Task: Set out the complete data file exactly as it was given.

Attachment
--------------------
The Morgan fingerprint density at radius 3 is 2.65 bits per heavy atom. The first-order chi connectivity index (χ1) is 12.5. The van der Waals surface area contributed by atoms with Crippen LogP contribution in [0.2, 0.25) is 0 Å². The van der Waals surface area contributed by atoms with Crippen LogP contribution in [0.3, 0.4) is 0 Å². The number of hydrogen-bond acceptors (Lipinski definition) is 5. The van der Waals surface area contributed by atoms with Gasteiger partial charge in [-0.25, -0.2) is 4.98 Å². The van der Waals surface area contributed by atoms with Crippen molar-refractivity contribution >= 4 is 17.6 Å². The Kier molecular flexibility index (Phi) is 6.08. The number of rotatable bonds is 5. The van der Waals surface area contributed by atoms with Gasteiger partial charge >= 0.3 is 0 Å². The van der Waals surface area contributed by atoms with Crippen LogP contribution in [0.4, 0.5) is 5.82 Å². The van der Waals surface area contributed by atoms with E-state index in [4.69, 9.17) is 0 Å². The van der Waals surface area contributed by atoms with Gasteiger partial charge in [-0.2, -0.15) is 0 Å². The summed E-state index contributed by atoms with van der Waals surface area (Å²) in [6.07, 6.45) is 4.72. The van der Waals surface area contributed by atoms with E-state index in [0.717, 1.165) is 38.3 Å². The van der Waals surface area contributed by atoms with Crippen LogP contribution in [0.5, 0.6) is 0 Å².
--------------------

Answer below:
The Morgan fingerprint density at radius 3 is 2.65 bits per heavy atom. The first-order chi connectivity index (χ1) is 12.5. The van der Waals surface area contributed by atoms with Crippen LogP contribution in [0.2, 0.25) is 0 Å². The van der Waals surface area contributed by atoms with Crippen LogP contribution in [0.3, 0.4) is 0 Å². The number of hydrogen-bond acceptors (Lipinski definition) is 5. The van der Waals surface area contributed by atoms with Gasteiger partial charge in [-0.25, -0.2) is 4.98 Å². The van der Waals surface area contributed by atoms with Crippen molar-refractivity contribution >= 4 is 17.6 Å². The Kier molecular flexibility index (Phi) is 6.08. The number of rotatable bonds is 5. The van der Waals surface area contributed by atoms with Gasteiger partial charge >= 0.3 is 0 Å². The van der Waals surface area contributed by atoms with Crippen LogP contribution in [0.4, 0.5) is 5.82 Å². The van der Waals surface area contributed by atoms with E-state index in [4.69, 9.17) is 0 Å². The van der Waals surface area contributed by atoms with Gasteiger partial charge in [-0.2, -0.15) is 0 Å². The summed E-state index contributed by atoms with van der Waals surface area (Å²) in [6.07, 6.45) is 4.72. The van der Waals surface area contributed by atoms with E-state index in [0.717, 1.165) is 38.3 Å². The van der Waals surface area contributed by atoms with Crippen LogP contribution in [0.5, 0.6) is 0 Å².